Parent involvement will be key to her success in tackling these thorny issues, said Ruby Reyes, executive director of the Boston Education Justice Alliance, one of several local organizations that urged the Boston School Committee to hire Cassellius over two other candidates for the job.
“I’m hopeful that Dr. Cassellius will begin to problem-solve with parents and students and families,” Reyes told the Banner.
Cassellius’ brief foray into the murky terrain of exam school admissions was not the first time a superintendent has raised the issue. Former Superintendent Tommy Chang and interim Superintendent Laura Perille both publicly indicated a willingness to review the use of the ISEE exam. Chang began assembling an advisory commission in 2016 to look at the issue, before Mayor Martin Walsh nixed the idea. On March 5 this year, Perille announced the department was exploring the idea of replacing the exam, only to retract the statement a day later.
“We need to be careful and deliberate,” Perille told WBUR.
Reyes said Perille’s and Chang’s experience with the issue shows there are limits to public discourse over school policy.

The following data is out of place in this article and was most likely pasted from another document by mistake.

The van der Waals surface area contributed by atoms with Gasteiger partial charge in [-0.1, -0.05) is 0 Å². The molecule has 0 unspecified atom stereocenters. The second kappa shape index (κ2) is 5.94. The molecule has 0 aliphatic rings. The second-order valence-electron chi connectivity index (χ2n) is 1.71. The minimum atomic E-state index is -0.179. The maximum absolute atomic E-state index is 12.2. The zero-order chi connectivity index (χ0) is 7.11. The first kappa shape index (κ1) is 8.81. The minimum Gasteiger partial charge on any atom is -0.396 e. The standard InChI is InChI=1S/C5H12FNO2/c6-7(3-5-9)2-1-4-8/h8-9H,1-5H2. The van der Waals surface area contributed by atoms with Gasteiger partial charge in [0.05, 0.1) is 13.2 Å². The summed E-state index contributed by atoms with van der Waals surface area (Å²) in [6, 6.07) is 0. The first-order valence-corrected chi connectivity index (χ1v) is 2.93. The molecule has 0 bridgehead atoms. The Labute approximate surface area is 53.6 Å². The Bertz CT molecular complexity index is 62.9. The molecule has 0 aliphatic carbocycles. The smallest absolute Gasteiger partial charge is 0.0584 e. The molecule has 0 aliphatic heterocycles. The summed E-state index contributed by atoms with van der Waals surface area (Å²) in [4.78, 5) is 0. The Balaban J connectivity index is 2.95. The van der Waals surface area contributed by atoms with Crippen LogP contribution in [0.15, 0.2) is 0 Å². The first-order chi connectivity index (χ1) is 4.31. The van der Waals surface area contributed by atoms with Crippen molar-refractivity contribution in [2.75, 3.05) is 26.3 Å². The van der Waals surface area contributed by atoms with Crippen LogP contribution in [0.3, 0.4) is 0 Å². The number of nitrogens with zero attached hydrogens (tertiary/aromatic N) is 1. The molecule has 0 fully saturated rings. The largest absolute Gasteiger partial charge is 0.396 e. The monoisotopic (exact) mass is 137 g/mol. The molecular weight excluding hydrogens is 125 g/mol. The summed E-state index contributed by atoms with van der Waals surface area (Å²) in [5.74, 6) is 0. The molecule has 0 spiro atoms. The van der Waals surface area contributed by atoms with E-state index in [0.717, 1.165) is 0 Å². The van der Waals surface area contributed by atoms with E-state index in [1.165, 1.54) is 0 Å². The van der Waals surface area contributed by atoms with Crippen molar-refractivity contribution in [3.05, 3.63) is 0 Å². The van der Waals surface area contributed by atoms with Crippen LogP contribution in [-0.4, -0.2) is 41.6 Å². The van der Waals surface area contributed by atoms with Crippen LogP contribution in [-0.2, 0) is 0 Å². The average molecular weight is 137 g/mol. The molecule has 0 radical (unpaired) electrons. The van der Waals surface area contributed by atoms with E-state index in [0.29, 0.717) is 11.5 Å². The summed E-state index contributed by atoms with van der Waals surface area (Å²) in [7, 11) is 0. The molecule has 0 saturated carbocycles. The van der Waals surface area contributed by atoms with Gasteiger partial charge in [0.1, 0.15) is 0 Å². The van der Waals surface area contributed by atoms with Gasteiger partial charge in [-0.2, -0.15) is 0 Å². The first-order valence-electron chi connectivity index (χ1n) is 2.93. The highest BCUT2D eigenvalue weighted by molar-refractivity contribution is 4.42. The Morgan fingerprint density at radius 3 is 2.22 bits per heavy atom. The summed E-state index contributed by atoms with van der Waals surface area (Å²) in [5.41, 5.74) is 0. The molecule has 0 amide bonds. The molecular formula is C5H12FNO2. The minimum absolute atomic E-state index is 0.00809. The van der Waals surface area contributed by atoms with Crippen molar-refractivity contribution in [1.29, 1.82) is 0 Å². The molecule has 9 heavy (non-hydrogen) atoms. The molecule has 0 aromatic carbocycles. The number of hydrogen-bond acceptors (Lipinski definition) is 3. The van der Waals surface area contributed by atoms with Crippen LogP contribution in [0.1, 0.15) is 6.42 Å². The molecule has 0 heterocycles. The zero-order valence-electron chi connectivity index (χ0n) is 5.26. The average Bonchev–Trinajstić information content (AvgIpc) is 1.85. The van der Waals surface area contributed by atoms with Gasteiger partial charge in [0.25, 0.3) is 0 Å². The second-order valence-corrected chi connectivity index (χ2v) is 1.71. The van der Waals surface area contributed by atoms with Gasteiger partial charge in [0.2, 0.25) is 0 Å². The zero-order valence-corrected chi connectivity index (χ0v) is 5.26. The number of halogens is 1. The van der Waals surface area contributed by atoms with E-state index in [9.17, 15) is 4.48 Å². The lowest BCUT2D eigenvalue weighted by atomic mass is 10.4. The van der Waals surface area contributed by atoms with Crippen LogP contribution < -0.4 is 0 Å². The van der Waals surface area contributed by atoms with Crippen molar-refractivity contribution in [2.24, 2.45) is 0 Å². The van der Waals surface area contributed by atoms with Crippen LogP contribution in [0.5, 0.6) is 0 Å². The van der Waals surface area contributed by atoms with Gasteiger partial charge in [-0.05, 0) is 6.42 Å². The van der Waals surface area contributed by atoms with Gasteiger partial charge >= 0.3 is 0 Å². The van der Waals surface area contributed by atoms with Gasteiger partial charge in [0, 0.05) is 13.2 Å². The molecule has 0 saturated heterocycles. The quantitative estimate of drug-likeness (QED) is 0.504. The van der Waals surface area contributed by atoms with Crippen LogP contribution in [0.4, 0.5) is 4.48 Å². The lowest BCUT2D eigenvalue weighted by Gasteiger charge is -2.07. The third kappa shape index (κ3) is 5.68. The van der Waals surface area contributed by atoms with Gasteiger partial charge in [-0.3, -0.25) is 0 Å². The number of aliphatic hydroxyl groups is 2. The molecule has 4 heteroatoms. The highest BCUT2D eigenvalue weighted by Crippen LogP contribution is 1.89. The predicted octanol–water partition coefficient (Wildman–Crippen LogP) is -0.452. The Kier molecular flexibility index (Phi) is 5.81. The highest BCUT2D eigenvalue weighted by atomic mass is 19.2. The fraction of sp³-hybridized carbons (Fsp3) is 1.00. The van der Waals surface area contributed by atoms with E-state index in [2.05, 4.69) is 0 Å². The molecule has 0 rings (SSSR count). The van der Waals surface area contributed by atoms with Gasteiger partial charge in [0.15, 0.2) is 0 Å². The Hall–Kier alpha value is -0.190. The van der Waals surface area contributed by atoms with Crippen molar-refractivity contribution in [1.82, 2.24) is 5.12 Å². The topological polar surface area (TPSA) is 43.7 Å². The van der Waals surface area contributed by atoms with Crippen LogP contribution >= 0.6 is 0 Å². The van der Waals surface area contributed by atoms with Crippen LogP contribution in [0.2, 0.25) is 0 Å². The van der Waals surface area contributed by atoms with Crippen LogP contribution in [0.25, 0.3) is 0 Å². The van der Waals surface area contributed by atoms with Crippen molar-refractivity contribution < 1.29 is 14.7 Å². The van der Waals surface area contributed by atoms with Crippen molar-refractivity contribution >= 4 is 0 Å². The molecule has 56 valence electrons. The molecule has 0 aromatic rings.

“Nobody touches exam schools,” Reyes said. “It will be interesting to see if they do anything at all.”
A host of pressing issues
While the exam school test made headlines last week, Cassellius will likely confront a wide range of contentious issues in the coming year. For one, the gap between educational outcomes of black and Latino students and their white peers remains a major challenge for the Boston schools. NAACP Boston Branch President Tanisha Sullivan said the school department needs to make sure black and Latino students have equal access to resources ranging from rigorous coursework to state-of-the-art buildings.